Does a Healthy Diet Really Cost More? Answer Inside.***Disclosure: I am NOT a nutritionist, medical doctor, or certified in any way to advise you on your personal nutrition. This post is merely to enlighten you on the costs of healthy foods vs. unhealthy foods. Please see your primary doctor or nutritionist for further advice on creating a healthy meal plan for you.***
Discuss #healthyeating with me on Twitter“But eating healthy just costs too much!”
If I had a dime for every time I heard this phrase I’d be a millionaire by now.At any rate, I’ve always begged to differ and found that excuse to be a lackadaisical way out of trying to be successful in finding fresh eats for themselves and their families.
So you want a snack? Bag of chips (often times filled with GMOs, bad carbs, saturated fats, and high calorie count. However, there are brands of chips without all that garbage like, Kettle Chips) vs one banana.Chips: about $0.99 for a “snack” size at your local grocery store or gas station.
Source: 18 Healthy Things a Banana Can Do For YouBanana: about $.54/lb on average usually equally about $0.34 per nanner.If you can do basic math that comes to about $0.65 savings.
But I don’t want a banana. Well then, that’s on you.
HOWEVER, with this being said, I did come across an article in my Pharmacy Times magazine (I’m a CPhT so I’m
nerdyor rather super, awesomely intelligent like that and actually like to do my research.) that says, according to a recent study in BMJ Open it amounts to about $1.48/more per day or $1.56 more per 2000 calories than unhealthy diets, with organic GMO free meats being the biggest expensive culprit. Good news for you vegans! The difference between unhealthy snacks and healthy snacks, such as soda pop, candies, fruits, vegetables and juices isn’t as big of a difference.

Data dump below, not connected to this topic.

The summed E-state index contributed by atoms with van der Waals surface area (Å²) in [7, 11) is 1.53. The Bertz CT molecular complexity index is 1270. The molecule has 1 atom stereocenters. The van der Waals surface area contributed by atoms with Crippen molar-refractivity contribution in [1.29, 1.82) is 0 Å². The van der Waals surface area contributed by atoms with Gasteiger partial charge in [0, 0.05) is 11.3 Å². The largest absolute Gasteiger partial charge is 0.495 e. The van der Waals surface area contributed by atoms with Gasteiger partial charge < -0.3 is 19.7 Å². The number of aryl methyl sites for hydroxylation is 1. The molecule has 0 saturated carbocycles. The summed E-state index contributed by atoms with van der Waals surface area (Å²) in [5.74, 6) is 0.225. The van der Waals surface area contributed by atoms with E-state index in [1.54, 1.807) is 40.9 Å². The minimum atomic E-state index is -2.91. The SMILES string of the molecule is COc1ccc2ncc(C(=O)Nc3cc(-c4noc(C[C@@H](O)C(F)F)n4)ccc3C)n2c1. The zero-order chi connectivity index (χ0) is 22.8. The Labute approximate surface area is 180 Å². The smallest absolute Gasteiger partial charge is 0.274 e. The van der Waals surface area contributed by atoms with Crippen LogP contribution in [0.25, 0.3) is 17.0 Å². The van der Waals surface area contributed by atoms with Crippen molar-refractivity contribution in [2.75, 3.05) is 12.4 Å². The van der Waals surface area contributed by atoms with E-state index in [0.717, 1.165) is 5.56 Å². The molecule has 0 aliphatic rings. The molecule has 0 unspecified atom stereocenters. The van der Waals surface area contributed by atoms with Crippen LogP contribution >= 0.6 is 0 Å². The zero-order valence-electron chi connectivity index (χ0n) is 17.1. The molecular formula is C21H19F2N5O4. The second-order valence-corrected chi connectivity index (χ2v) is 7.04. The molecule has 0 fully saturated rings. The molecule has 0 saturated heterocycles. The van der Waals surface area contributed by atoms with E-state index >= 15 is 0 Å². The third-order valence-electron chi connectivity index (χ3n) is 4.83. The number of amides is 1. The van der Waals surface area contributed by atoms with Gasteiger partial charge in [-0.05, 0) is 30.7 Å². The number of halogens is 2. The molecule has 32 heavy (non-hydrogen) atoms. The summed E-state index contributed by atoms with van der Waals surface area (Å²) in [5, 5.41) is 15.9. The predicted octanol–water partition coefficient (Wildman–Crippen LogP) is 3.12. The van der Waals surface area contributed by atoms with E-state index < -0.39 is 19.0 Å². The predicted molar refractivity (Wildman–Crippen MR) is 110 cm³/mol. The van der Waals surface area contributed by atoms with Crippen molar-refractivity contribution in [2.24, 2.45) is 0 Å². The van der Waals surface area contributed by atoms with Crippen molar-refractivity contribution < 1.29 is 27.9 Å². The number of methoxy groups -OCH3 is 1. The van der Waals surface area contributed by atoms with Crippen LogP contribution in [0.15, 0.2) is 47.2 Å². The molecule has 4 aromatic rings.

Even a USDA study agrees, a healthy diet costs more. For an in-depth look at the study find it HERE.
And you’ll find another article HERE from Live Science.
So all you who have said, healthy eating just costs too much, you would be correct. So how can we make nutrition rich diets more affordable? Well, I told you I had the answer to one but not the other. These studies have proved there is a need to bring down the costs of healthy foods so more Americans can enjoy a healthy diet. But in the mean time, we can all make small, smart choices starting by choosing a banana over a bag of chips.
Live Science also provides 12 Tips HERE for Eating Healthy On a Budget.
On a positive note, choosing to eat healthy has tremendous health benefits that could potentially offset the costs of medical care. For example, a vial of insulin for diabetes per month averages around $25 to over a $100, depending on insulin type. You could buy one banana each day for 30 days and only spend around $10.20 based on $0.34/banana. Bananas can raise blood sugar so if you’re already diabetic please check with your doctor on that note. Now, I am not ignorant to the fact that choosing a banana a day would rid you of all diseases and unhealthy woes, but I’m just simply suggesting that making a conscious choice to eat well will benefit you in so many ways.
Add, gym memberships, races, workout clothes and you’ll never be able to afford to live healthy. NOT true! I’m working on another segment of posts for that stuff…the world is your gym, for example, and I’ll show you a few things on that note another week.
This short blog post was only to open your eyes, and even my own, to the high cost of healthy living. My personal blog post is not an in-depth study, but the above links are. I try to keep my posts short, uplifting, and informative when possible. So that’s enough research and study for me for a week. Feel free to click on some of the above links and follow up on the research. I found the studies to be interesting and quite insightful. I can no longer say, healthy eating doesn’t cost any more. The proof is in the pudding. So to speak. Ha!***How do you manage the costs of healthy eating? Any Tips? Please share!******Happy & Blessed Running((&Eating!))***
2 Apr 2014 / runpinkjess / 0
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